Future of French Language
With the increase in Globalization and adaptation multiple languages, it’s a raising question, ‘Is The French Language Dying?’ The death of a language is when there are no remaining native speakers of the language. Eventually, through time, there are many languages that lose it’s presence because of the more dominant languages.
Through various geographical, biological and societal changes, languages can deplete partly or even entirely. Language death is a complex process that involves linguistics, physical science and history. However, as far as the concern with the future of French language, it is definitely not a dying language. It is one of the 3 procedural languages in Europe; French, English and German. French is predicted to become the most widely spoken mother tongue in Europe by 2025 and the most widely spoken mother tongue in the world by 2050.
Further, it is one of the few languages that carries some sort of official status in every single continent. Around 65 million people speak French. In every continent, you will find at least one country that speaks French officially in some form. Moreover, it is the second most ideal language for travelers.
If you don’t encounter an English speaker, then (on a global scale) you are more likely to encounter a French speaker. Moreover, according to a research, French was found to be the second most studied language in the world, the fifth most spoken language, the second working language in most organizations and the fourth language of the internet.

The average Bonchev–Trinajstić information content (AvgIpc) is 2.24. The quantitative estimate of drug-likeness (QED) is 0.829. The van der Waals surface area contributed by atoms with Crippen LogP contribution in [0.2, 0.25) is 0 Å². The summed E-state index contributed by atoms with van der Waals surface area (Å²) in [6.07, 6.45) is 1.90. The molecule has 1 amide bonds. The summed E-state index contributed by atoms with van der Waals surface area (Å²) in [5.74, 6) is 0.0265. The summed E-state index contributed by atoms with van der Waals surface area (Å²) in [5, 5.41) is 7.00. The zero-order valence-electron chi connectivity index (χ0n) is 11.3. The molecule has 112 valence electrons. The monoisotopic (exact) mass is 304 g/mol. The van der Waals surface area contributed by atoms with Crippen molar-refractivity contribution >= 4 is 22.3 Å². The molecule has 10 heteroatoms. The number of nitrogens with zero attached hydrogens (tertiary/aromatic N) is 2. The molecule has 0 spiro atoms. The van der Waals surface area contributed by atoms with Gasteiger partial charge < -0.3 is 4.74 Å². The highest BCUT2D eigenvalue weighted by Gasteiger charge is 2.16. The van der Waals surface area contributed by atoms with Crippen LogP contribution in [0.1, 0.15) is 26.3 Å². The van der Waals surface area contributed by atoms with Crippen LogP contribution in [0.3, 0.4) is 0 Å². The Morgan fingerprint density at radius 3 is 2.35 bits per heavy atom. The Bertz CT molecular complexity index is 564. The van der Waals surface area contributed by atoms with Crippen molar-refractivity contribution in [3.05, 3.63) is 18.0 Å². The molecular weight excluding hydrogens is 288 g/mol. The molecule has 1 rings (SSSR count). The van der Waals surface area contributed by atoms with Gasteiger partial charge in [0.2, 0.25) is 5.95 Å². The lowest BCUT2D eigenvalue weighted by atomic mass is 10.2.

Is French Dying in Europe?
However, while the overall trend is positive, the French tongue is actually declining in its European homeland. This is partly due to the lack of foreign-language teaching in European schools. English has been dominant to French in many international organizations where earlier official working language was French.
French has always been a language that has been enriched by words from other languages. We need understand the world we are in is enriched by external influences. However, we need to protect the authenticity of the French language. There are organizations in France that are investing much energy in protecting French from outside influences.
Learning French in Europe can be useful if you plan on settling in countries where French is the native language. For instance, Belgium, Luxembourg, Monaco and Switzerland. Moreover, having the ability to speak French undoubtedly increases the probability of successful business transactions.
In conclusion, French is difficult to learn, however it has it’s benefits for building your business as well. Not everyone has the ability to learn a foreign language so they tend to take services like translation, interpretation, transcreation etc. We can still try not to endanger the French language. So, lets hope for a better future for the French language; ‘vive le français‘.